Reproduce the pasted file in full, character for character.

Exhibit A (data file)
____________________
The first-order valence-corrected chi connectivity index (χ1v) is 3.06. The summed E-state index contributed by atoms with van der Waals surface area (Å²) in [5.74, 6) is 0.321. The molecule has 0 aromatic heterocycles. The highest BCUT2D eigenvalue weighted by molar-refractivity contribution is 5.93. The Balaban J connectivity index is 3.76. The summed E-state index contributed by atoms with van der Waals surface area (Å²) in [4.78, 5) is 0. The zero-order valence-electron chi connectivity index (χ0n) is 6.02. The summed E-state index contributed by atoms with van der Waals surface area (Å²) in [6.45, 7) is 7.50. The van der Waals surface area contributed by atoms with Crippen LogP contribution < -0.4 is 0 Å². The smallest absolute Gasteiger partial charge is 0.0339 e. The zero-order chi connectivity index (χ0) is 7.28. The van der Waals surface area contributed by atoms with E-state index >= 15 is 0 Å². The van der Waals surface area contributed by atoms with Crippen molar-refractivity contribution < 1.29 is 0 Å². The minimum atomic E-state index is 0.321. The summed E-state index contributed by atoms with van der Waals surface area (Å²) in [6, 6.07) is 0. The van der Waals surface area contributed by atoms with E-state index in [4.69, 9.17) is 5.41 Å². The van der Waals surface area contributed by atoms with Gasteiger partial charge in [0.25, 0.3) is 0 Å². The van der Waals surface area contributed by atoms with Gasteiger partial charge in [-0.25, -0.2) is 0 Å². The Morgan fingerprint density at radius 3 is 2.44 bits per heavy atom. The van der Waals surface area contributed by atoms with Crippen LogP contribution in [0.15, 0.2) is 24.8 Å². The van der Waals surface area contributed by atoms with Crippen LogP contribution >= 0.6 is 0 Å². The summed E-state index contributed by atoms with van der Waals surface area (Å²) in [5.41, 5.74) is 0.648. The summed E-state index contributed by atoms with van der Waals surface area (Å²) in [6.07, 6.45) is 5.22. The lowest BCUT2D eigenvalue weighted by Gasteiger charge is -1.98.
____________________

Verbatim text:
The first-order valence-corrected chi connectivity index (χ1v) is 3.06. The summed E-state index contributed by atoms with van der Waals surface area (Å²) in [5.74, 6) is 0.321. The molecule has 0 aromatic heterocycles. The highest BCUT2D eigenvalue weighted by molar-refractivity contribution is 5.93. The Balaban J connectivity index is 3.76. The summed E-state index contributed by atoms with van der Waals surface area (Å²) in [4.78, 5) is 0. The zero-order valence-electron chi connectivity index (χ0n) is 6.02. The summed E-state index contributed by atoms with van der Waals surface area (Å²) in [6.45, 7) is 7.50. The van der Waals surface area contributed by atoms with Crippen LogP contribution < -0.4 is 0 Å². The smallest absolute Gasteiger partial charge is 0.0339 e. The zero-order chi connectivity index (χ0) is 7.28. The van der Waals surface area contributed by atoms with E-state index >= 15 is 0 Å². The van der Waals surface area contributed by atoms with Crippen molar-refractivity contribution < 1.29 is 0 Å². The minimum atomic E-state index is 0.321. The summed E-state index contributed by atoms with van der Waals surface area (Å²) in [6, 6.07) is 0. The van der Waals surface area contributed by atoms with E-state index in [4.69, 9.17) is 5.41 Å². The van der Waals surface area contributed by atoms with Gasteiger partial charge in [0.25, 0.3) is 0 Å². The van der Waals surface area contributed by atoms with Gasteiger partial charge in [-0.25, -0.2) is 0 Å². The Morgan fingerprint density at radius 3 is 2.44 bits per heavy atom. The van der Waals surface area contributed by atoms with Crippen LogP contribution in [0.15, 0.2) is 24.8 Å². The van der Waals surface area contributed by atoms with Crippen LogP contribution >= 0.6 is 0 Å². The summed E-state index contributed by atoms with van der Waals surface area (Å²) in [5.41, 5.74) is 0.648. The summed E-state index contributed by atoms with van der Waals surface area (Å²) in [6.07, 6.45) is 5.22. The lowest BCUT2D eigenvalue weighted by Gasteiger charge is -1.98.